DAT for Guidance assesses eight different types of ability, or aptitude, which are related to success in different areas of employment. It is essentially a profiling instrument. Its co-standardised tests provide an eight point profile which portrays relative strengths and weaknesses in an individual's key aptitudes. This assessment, assesses aptitudes relating to job suitability and performance using the following subjects: verbal reasoning, numerical reasoning, abstract reasoning, perceptual, speed and accuracy, mechanical reasoning, space relations, spelling and language usage. 


Behavioral Scales


Vineland Adaptive Behavior Scale 

The Vineland Adaptive Behavior Scale is an effective assessment tool for identifying various special needs of children. The Vineland Adaptive Behavior Scale or VABS is one of the various assessment tools that can be used to help diagnose and evaluate the special needs of students. The focus of this particular test is the measurement of the adaptive behaviors, including the ability to cope with environmental changes, to learn new everyday skills and to demonstrate independence. Adaptive behavior is multidimensional and reflects the individual’s personal and social skills as he interacts with his environment. This is one of many assessment tools available for special needs students. The primary purpose of the VABS is to assess the social abilities of an individual, whose age ranges from preschool to 18 years old. The results reliably reveal crucial information for diagnosing various disabilities, including autism, Asperger syndrome, mental retardation, and speech impairment.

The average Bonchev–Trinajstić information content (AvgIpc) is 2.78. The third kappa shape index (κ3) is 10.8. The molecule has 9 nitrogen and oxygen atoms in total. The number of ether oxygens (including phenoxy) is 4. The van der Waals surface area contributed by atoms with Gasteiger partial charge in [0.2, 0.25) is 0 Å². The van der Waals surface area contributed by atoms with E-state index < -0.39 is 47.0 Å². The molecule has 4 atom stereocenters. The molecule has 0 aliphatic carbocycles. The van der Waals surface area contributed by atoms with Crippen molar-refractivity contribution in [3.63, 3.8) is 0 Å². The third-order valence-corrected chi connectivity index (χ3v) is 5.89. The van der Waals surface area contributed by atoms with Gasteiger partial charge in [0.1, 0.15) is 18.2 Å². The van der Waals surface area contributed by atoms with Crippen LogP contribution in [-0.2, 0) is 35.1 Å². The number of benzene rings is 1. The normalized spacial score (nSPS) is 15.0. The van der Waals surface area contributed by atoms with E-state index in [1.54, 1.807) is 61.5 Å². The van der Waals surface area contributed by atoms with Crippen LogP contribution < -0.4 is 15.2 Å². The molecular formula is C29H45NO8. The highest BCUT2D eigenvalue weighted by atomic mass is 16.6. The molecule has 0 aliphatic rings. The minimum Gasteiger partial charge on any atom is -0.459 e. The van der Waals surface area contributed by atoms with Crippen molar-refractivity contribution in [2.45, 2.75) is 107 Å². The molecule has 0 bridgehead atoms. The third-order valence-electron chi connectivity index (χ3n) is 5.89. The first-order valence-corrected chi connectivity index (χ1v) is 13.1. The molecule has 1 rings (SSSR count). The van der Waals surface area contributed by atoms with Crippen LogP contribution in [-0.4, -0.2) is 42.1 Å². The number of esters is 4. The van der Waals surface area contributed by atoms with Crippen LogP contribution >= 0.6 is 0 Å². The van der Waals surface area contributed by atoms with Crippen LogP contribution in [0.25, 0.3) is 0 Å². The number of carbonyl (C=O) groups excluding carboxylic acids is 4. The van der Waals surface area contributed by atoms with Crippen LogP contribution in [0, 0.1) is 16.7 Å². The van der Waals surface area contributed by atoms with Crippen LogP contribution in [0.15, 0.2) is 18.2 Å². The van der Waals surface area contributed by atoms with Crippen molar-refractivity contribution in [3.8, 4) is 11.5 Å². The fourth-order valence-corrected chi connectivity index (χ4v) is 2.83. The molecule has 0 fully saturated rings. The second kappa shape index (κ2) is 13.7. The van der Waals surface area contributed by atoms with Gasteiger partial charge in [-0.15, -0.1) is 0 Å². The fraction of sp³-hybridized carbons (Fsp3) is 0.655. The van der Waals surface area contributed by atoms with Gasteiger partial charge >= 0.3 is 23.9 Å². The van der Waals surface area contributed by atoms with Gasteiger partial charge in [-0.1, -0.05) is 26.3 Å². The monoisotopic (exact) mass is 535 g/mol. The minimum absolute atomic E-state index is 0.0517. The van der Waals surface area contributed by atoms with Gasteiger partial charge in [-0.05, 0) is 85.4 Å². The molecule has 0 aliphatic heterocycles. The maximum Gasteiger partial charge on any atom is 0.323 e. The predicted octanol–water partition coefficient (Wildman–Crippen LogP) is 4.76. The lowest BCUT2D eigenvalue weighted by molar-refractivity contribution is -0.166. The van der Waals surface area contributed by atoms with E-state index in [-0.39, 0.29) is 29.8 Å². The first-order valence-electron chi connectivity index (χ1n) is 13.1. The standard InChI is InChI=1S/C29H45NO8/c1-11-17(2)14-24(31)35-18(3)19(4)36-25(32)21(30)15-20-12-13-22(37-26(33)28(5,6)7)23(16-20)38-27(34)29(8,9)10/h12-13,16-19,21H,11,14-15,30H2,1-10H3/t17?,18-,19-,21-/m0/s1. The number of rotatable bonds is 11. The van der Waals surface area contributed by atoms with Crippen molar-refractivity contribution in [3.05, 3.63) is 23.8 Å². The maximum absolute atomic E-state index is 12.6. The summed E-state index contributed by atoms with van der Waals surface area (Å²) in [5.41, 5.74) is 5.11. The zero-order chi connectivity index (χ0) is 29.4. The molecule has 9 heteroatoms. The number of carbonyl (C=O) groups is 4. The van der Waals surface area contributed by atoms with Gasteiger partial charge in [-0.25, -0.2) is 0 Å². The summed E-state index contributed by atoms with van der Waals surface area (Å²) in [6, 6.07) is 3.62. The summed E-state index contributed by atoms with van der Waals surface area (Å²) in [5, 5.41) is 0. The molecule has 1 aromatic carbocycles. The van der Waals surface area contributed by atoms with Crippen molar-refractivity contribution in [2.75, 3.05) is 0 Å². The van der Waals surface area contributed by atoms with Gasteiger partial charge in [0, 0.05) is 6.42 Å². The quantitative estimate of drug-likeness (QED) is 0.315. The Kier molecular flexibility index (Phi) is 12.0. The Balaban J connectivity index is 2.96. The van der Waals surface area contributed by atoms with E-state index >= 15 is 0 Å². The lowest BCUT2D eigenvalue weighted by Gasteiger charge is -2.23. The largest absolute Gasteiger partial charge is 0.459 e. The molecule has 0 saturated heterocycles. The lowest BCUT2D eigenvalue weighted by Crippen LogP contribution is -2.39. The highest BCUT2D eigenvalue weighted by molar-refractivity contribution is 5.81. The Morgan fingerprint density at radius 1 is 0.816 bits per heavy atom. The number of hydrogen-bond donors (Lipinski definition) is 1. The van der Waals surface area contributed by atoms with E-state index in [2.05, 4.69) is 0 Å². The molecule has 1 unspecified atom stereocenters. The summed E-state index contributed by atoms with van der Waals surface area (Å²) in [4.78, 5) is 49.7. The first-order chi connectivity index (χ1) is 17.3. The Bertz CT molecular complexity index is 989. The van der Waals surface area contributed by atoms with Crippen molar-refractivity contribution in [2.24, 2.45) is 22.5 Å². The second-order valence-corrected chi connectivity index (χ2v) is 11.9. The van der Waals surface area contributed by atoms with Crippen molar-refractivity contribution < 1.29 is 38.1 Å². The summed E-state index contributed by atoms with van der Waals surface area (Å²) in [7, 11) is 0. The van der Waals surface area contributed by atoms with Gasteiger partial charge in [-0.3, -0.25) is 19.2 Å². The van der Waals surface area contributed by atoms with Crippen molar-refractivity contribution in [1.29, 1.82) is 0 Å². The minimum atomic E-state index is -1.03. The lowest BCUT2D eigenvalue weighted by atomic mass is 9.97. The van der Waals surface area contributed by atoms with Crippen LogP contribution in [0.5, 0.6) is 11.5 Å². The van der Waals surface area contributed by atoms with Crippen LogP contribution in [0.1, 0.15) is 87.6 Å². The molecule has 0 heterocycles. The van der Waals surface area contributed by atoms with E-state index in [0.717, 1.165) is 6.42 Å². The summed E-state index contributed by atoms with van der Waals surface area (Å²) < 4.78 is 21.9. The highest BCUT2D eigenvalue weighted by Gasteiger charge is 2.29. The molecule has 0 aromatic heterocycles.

Vineland Social Emotional Early Childhood Scales 

The Vineland Social Emotional Early Childhood scale assesses social and emotional function, examining the child's world of feelings and relationships and documenting how he or she interacts in the home and external environment. For example: skills of paying attention, entering into intentional social interactions, and developing self-regulating behaviors are looked at. The instrument is used to interview the adult who is most familiar with the child's social-emotional behavior. Three scales, which combine into a Social-Emotional Composite, are used to evaluate a child’s ability to pay attention, understand emotional expression, cooperate with others, construct and observe relationships, and develop self-regulation behaviors. The three scales are: Interpersonal Relationships, Play and Leisure Time , and Coping Skills. This assessment is administered as a semi-structured interview with the child’s parent or caregiver, in which the psychologist asks general open-ended questions relating to the child’s activities and behavior to ascertain key developmental milestones.